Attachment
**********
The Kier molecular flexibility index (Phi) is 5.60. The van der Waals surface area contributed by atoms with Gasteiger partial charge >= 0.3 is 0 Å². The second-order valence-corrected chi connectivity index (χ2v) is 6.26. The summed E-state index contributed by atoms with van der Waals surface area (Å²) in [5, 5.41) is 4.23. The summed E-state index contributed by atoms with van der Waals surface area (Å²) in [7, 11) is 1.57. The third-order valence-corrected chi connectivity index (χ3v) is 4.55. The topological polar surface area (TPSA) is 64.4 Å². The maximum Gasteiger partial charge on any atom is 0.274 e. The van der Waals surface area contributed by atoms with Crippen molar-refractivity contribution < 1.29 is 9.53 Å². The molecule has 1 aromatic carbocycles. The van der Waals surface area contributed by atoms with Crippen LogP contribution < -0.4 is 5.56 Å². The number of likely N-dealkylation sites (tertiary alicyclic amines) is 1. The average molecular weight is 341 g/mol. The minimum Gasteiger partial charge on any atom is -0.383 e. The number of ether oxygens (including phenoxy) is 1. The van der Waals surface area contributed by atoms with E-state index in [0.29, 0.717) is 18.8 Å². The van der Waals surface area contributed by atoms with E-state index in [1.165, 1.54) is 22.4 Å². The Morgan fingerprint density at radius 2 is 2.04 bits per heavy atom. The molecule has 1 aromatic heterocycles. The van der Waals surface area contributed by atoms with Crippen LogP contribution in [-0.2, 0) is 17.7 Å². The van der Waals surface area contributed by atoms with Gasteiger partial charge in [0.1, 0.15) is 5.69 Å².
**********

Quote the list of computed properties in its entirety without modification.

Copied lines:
The Kier molecular flexibility index (Phi) is 5.60. The van der Waals surface area contributed by atoms with Gasteiger partial charge >= 0.3 is 0 Å². The second-order valence-corrected chi connectivity index (χ2v) is 6.26. The summed E-state index contributed by atoms with van der Waals surface area (Å²) in [5, 5.41) is 4.23. The summed E-state index contributed by atoms with van der Waals surface area (Å²) in [7, 11) is 1.57. The third-order valence-corrected chi connectivity index (χ3v) is 4.55. The topological polar surface area (TPSA) is 64.4 Å². The maximum Gasteiger partial charge on any atom is 0.274 e. The van der Waals surface area contributed by atoms with Crippen molar-refractivity contribution < 1.29 is 9.53 Å². The molecule has 1 aromatic carbocycles. The van der Waals surface area contributed by atoms with Crippen LogP contribution < -0.4 is 5.56 Å². The number of likely N-dealkylation sites (tertiary alicyclic amines) is 1. The average molecular weight is 341 g/mol. The minimum Gasteiger partial charge on any atom is -0.383 e. The number of ether oxygens (including phenoxy) is 1. The van der Waals surface area contributed by atoms with E-state index in [0.29, 0.717) is 18.8 Å². The van der Waals surface area contributed by atoms with E-state index in [1.165, 1.54) is 22.4 Å². The Morgan fingerprint density at radius 2 is 2.04 bits per heavy atom. The molecule has 1 aromatic heterocycles. The van der Waals surface area contributed by atoms with Crippen LogP contribution in [-0.2, 0) is 17.7 Å². The van der Waals surface area contributed by atoms with Gasteiger partial charge in [0.1, 0.15) is 5.69 Å².